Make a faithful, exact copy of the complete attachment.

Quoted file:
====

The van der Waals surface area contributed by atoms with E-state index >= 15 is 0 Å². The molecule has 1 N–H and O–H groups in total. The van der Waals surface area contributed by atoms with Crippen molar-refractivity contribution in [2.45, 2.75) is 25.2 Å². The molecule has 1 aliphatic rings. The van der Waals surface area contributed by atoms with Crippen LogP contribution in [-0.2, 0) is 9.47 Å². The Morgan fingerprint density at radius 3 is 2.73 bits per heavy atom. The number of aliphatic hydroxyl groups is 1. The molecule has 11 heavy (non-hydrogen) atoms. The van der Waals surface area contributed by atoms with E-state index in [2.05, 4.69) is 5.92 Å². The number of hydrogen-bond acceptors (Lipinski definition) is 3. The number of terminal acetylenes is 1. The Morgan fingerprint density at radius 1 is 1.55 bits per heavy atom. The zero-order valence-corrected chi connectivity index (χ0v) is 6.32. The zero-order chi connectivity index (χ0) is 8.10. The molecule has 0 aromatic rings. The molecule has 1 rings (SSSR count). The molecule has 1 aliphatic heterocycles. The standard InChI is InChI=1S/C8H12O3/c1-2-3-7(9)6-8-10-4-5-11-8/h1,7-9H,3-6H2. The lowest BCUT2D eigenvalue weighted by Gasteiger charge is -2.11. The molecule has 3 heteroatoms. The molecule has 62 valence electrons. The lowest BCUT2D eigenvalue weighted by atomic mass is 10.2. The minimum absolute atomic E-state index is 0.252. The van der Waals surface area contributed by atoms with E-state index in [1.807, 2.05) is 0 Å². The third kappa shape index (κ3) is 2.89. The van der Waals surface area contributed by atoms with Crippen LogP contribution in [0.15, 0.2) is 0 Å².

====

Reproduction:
The van der Waals surface area contributed by atoms with E-state index >= 15 is 0 Å². The molecule has 1 N–H and O–H groups in total. The van der Waals surface area contributed by atoms with Crippen molar-refractivity contribution in [2.45, 2.75) is 25.2 Å². The molecule has 1 aliphatic rings. The van der Waals surface area contributed by atoms with Crippen LogP contribution in [-0.2, 0) is 9.47 Å². The Morgan fingerprint density at radius 3 is 2.73 bits per heavy atom. The number of aliphatic hydroxyl groups is 1. The molecule has 11 heavy (non-hydrogen) atoms. The van der Waals surface area contributed by atoms with E-state index in [2.05, 4.69) is 5.92 Å². The number of hydrogen-bond acceptors (Lipinski definition) is 3. The number of terminal acetylenes is 1. The Morgan fingerprint density at radius 1 is 1.55 bits per heavy atom. The zero-order valence-corrected chi connectivity index (χ0v) is 6.32. The zero-order chi connectivity index (χ0) is 8.10. The molecule has 0 aromatic rings. The molecule has 1 rings (SSSR count). The molecule has 1 aliphatic heterocycles. The standard InChI is InChI=1S/C8H12O3/c1-2-3-7(9)6-8-10-4-5-11-8/h1,7-9H,3-6H2. The lowest BCUT2D eigenvalue weighted by Gasteiger charge is -2.11. The molecule has 3 heteroatoms. The molecule has 62 valence electrons. The lowest BCUT2D eigenvalue weighted by atomic mass is 10.2. The minimum absolute atomic E-state index is 0.252. The van der Waals surface area contributed by atoms with E-state index in [1.807, 2.05) is 0 Å². The third kappa shape index (κ3) is 2.89. The van der Waals surface area contributed by atoms with Crippen LogP contribution in [0.15, 0.2) is 0 Å².